Bentley

Bentley-featurepic

     1981 – 2004

Click to enlarge.

BENTLEY’S STORY

Our oldest and dearest resident, Bentley, an African straw-colored flying fox (Eidolon helvum) passed away in the fall of 2004.

Bentley was born in a zoo in 1981 and hand-reared after his mother rejected him. He spent 19 years on display in various zoos, where he was picked on by more aggressive males and received various injuries that included the loss of his lower lip. Bentley was consequently confined to a cage by himself for over 12 years, where he became malnourished and developed psychological problems from being alone. Bentley found refuge at Bat World Sanctuary in June of 2000, shortly after we learned of his condition and that he was scheduled to be euthanized.

Bentley with a group of friends, enjoying a watermelon kabob. Click to enlarge.

Although Bentley was only with us for four short years, we are thankful we were able to give him the rich life he so deserved, and he seemed truly happy in his final years. He had older roost-mates for company, slept in soft hammocks suspended from the ceiling during the day and enjoyed enrichment like fruit kabobs throughout the night. Watermelon was among his favorite foods. He loved to chow down on it; whether on a kabob or being held.

When Bentley’s health began to rapidly decline we suspected his time was near. When his quality of life reached the point where euthanasia was the preferred option, he was given a sedative to induce euthanasia. Within 10 minutes he drifted off to “sleep” in his hammock, surrounded by his buddies.

We extend a heartfelt thank you to all of our members who supported Bentley through the Adopt-a-Bat program over the past four years.

Like Bucko, Bentley’s first buddy here at Bat World, he passed away all too soon. Bentley will be sorely missed by all who knew him, and he will never be forgotten.

The poem below was written by talented Bat World member, Ted Clines:

BENTLEY

By Ted Glines

Authors Note:
This poem is a brief requiem for Bentley, a salute to the caregiving volunteers at Bat World, and it attempts to share a bit of information about his kind. My thanks to Julia Truelove (Oregon) who suggested the effort, for I learned much.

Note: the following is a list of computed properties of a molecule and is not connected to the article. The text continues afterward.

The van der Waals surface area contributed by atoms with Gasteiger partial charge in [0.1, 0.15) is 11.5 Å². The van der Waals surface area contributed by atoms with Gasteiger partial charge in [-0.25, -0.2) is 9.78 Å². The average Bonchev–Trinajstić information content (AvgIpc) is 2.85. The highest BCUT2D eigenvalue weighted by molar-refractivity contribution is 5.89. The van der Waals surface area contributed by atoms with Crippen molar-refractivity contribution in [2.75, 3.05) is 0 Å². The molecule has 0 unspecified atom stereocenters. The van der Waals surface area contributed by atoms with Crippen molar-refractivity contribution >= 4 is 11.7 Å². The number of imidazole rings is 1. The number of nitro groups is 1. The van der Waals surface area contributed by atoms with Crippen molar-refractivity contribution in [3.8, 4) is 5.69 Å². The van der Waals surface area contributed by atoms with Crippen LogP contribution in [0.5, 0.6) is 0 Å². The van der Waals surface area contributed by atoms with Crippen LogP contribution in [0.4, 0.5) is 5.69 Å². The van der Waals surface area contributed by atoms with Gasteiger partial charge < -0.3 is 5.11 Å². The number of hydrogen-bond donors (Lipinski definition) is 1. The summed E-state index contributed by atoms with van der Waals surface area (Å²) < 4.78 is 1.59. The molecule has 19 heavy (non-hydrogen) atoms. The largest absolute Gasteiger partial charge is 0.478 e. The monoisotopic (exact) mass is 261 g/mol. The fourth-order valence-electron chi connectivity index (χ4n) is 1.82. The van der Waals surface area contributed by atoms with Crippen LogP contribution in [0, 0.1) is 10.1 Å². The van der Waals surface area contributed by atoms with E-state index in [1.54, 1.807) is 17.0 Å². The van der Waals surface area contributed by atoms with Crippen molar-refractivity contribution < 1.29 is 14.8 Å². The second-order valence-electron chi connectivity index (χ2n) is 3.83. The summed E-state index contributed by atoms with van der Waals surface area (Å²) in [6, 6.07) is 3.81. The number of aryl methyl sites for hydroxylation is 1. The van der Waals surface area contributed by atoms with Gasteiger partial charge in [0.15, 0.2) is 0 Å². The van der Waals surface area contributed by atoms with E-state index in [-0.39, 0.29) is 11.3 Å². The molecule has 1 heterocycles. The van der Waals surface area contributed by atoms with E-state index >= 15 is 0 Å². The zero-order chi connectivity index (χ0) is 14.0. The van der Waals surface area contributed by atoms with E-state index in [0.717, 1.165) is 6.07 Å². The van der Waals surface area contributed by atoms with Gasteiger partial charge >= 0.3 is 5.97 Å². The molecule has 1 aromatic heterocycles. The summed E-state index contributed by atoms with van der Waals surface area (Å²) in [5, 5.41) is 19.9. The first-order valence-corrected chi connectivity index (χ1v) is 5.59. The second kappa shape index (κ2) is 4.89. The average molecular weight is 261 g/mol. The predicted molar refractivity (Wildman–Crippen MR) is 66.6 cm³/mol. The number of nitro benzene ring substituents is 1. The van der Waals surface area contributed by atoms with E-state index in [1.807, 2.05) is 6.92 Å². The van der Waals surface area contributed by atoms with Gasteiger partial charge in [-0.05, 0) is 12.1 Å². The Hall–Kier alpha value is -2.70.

Bentley was a scary bat
as some would say – and that is that
ignorance builds mighty towers
and bats are full of evil powers
“blind as a bat” – so say those folks
whose “knowledge” base is full of jokes
but may we take a moment here
to make the air a bit more clear.

Sub-Saharan flying fox
lives in trees or caves in rocks
known to live for twenty years
in spite of traps and guns and spears
eyes far better than yours or mine
the smallest things they can define
the juice from fruit is what they gulp
lapping juice – discarding pulp
nocturnal hunters nightly roam
and dawn will find them safe at home
cacophony of gossip squeaking
mothers/dads/babies speaking
thousands there all pressed together
sheltered safe from greed or weather
if we could know the things they’re saying
of loves and fears – maybe praying
we might feel a kinship growing
with perhaps compassion showing.

Never meant for zoos nor cages
flying free through all the ages
thirty inches span of wings
strong to fly above all things
soaring straight and oh so high
miles of forest passing by
sixteen miles of hunting range
where all is known – nothing strange
straw-colored hair on neck and spine
brown chest and belly fur so fine.

In 1981 – born in a zoo
rejected by his mother too
Bentley never knew the wild
enslaved unhappy misplaced child
imprisoned where no freedom plays
and that’s where Bentley spent his days
no appeal – no bargain gains
encaged for life “where freedom reigns”
but prisoned beasties cause abuse
and injured creatures have no u$e
zoos would rather put to sleep
those creatures they could cure and keep
it’s like big bu$ine$$ everywhere
the profit motive shows no care.

Thanks to gods or thanks to fate
Bentley was rescued – not too late
by Bat World folks of Mineral Springs
Texas folks – where love still sings
and Bentley spent his last four years
being nurtured – no more fears
until the day he passed away
to fly with angels – laughing play
where there’s always fruit enough
no bully beasts or zoos and stuff
no need to hide in fear or roam
at last dear Bentley flew on home.


Comments

Bentley — 1 Comment

  1. I hate poetry, but I really liked that poem. It was sweet and it spoke of the myths and lies of bats, identifying them as so. Round of applause to Ted.

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